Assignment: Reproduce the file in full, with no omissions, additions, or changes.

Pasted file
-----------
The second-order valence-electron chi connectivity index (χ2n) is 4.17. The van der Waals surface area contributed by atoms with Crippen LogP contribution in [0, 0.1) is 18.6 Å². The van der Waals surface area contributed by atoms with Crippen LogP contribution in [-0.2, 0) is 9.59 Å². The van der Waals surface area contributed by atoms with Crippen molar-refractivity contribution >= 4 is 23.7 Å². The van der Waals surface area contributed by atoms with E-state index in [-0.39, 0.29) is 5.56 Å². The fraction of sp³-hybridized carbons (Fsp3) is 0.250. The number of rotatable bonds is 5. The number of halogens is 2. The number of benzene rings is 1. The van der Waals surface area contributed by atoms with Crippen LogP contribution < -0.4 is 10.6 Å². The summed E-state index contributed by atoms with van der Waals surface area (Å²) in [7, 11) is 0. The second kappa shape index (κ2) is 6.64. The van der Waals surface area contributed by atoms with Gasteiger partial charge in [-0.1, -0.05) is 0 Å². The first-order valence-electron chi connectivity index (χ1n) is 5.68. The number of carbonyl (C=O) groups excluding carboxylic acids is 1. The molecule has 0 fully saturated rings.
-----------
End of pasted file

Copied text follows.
The second-order valence-electron chi connectivity index (χ2n) is 4.17. The van der Waals surface area contributed by atoms with Crippen LogP contribution in [0, 0.1) is 18.6 Å². The van der Waals surface area contributed by atoms with Crippen LogP contribution in [-0.2, 0) is 9.59 Å². The van der Waals surface area contributed by atoms with Crippen molar-refractivity contribution >= 4 is 23.7 Å². The van der Waals surface area contributed by atoms with E-state index in [-0.39, 0.29) is 5.56 Å². The fraction of sp³-hybridized carbons (Fsp3) is 0.250. The number of rotatable bonds is 5. The number of halogens is 2. The number of benzene rings is 1. The van der Waals surface area contributed by atoms with Crippen LogP contribution < -0.4 is 10.6 Å². The summed E-state index contributed by atoms with van der Waals surface area (Å²) in [7, 11) is 0. The second kappa shape index (κ2) is 6.64. The van der Waals surface area contributed by atoms with Gasteiger partial charge in [-0.1, -0.05) is 0 Å². The first-order valence-electron chi connectivity index (χ1n) is 5.68. The number of carbonyl (C=O) groups excluding carboxylic acids is 1. The molecule has 0 fully saturated rings.